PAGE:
California laws regarding identity theft, part 1

Insofar as California law is concerned, there are two broad categories of identity theft. First, there is theft that involves a perpetrator illegally obtaining some form of another person’s identification and using it to damage that person’s reputation or for financial gain.

Essentially, this sort of identity theft involves the perpetrator actually standing in for the person whose ID was taken. An example of this sort of ID theft would be using someone’s personal information to apply for a credit card, which is then used to purchase goods.

The other primary form of identity theft occurs when a person obtains and sells personal information that can be used to assume the identity of another person. The key factors in this form of ID theft are that the perpetrator passed on the information with the knowledge that it would be used for illegal purposes or if the perpetrator intended to commit fraud when transferring or selling the information.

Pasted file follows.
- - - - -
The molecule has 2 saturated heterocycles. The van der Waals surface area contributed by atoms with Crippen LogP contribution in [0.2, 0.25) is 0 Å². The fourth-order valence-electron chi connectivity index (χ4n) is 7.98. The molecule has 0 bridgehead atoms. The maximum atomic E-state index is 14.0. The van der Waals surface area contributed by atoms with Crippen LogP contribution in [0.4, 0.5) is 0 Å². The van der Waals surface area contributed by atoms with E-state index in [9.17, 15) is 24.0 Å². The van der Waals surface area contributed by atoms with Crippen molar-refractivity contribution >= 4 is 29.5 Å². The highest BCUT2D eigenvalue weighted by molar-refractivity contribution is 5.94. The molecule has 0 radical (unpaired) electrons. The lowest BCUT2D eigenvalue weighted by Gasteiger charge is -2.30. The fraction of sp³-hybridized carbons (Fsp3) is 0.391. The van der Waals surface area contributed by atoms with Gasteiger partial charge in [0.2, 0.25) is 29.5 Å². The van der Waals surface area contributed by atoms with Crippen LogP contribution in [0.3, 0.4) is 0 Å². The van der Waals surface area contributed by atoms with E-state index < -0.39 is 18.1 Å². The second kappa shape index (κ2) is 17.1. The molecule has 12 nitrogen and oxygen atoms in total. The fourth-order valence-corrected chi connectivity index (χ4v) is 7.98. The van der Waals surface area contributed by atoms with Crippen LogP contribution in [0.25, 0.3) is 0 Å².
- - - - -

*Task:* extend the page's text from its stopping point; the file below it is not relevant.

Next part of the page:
There are many items listed by the California Penal Code that could be illegally obtained and used to execute identity theft crimes. These items include:

  • Social security numbers
  • Driver’s license numbers
  • Credit card numbers
  • Taxpayer identification numbers
  • Bank account numbers
  • Fingerprints

These are just some of the pieces of information that can be used for identity theft. And if you are arrested for possessing such items, you could be facing serious consequences, including fines and jail time.

In such circumstances, it is critical that you have experienced legal representation. There are strategies that can be employed for your defense and a criminal defense attorney can act in an effort to help minimize or even eliminate your potential punishment.

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